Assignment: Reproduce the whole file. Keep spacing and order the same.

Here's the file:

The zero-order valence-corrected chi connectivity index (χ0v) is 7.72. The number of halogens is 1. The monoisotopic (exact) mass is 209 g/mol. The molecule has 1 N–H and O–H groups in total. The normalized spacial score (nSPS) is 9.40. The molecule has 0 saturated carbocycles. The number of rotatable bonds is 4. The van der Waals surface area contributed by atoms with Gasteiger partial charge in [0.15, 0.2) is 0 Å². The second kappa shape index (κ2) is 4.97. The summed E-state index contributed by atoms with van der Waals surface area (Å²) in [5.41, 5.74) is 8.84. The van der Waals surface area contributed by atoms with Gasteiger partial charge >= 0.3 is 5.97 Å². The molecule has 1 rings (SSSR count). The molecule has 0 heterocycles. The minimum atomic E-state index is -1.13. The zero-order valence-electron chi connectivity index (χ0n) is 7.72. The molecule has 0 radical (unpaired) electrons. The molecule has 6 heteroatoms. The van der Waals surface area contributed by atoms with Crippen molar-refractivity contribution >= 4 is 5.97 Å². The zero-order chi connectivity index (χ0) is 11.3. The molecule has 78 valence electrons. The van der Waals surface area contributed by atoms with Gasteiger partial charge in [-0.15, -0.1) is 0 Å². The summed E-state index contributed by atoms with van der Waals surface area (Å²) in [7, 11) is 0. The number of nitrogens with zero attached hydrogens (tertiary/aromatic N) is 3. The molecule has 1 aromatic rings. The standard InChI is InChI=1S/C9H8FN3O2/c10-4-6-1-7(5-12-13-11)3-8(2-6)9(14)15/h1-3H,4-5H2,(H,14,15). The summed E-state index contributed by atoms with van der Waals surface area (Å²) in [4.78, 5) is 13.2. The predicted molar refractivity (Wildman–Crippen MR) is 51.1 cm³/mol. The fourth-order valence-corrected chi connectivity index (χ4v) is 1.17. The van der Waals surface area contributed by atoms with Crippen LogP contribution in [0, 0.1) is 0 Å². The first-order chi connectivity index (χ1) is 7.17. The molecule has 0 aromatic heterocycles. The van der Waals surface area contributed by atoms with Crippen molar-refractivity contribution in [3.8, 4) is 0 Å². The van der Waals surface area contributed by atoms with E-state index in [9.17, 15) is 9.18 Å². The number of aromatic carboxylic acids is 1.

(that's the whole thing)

The zero-order valence-corrected chi connectivity index (χ0v) is 7.72. The number of halogens is 1. The monoisotopic (exact) mass is 209 g/mol. The molecule has 1 N–H and O–H groups in total. The normalized spacial score (nSPS) is 9.40. The molecule has 0 saturated carbocycles. The number of rotatable bonds is 4. The van der Waals surface area contributed by atoms with Gasteiger partial charge in [0.15, 0.2) is 0 Å². The second kappa shape index (κ2) is 4.97. The summed E-state index contributed by atoms with van der Waals surface area (Å²) in [5.41, 5.74) is 8.84. The van der Waals surface area contributed by atoms with Gasteiger partial charge >= 0.3 is 5.97 Å². The molecule has 1 rings (SSSR count). The molecule has 0 heterocycles. The minimum atomic E-state index is -1.13. The zero-order valence-electron chi connectivity index (χ0n) is 7.72. The molecule has 0 radical (unpaired) electrons. The molecule has 6 heteroatoms. The van der Waals surface area contributed by atoms with Crippen molar-refractivity contribution >= 4 is 5.97 Å². The zero-order chi connectivity index (χ0) is 11.3. The molecule has 78 valence electrons. The van der Waals surface area contributed by atoms with Gasteiger partial charge in [-0.15, -0.1) is 0 Å². The summed E-state index contributed by atoms with van der Waals surface area (Å²) in [7, 11) is 0. The number of nitrogens with zero attached hydrogens (tertiary/aromatic N) is 3. The molecule has 1 aromatic rings. The standard InChI is InChI=1S/C9H8FN3O2/c10-4-6-1-7(5-12-13-11)3-8(2-6)9(14)15/h1-3H,4-5H2,(H,14,15). The summed E-state index contributed by atoms with van der Waals surface area (Å²) in [4.78, 5) is 13.2. The predicted molar refractivity (Wildman–Crippen MR) is 51.1 cm³/mol. The fourth-order valence-corrected chi connectivity index (χ4v) is 1.17. The van der Waals surface area contributed by atoms with Crippen LogP contribution in [0, 0.1) is 0 Å². The first-order chi connectivity index (χ1) is 7.17. The molecule has 0 aromatic heterocycles. The van der Waals surface area contributed by atoms with Crippen molar-refractivity contribution in [3.8, 4) is 0 Å². The van der Waals surface area contributed by atoms with E-state index in [9.17, 15) is 9.18 Å². The number of aromatic carboxylic acids is 1.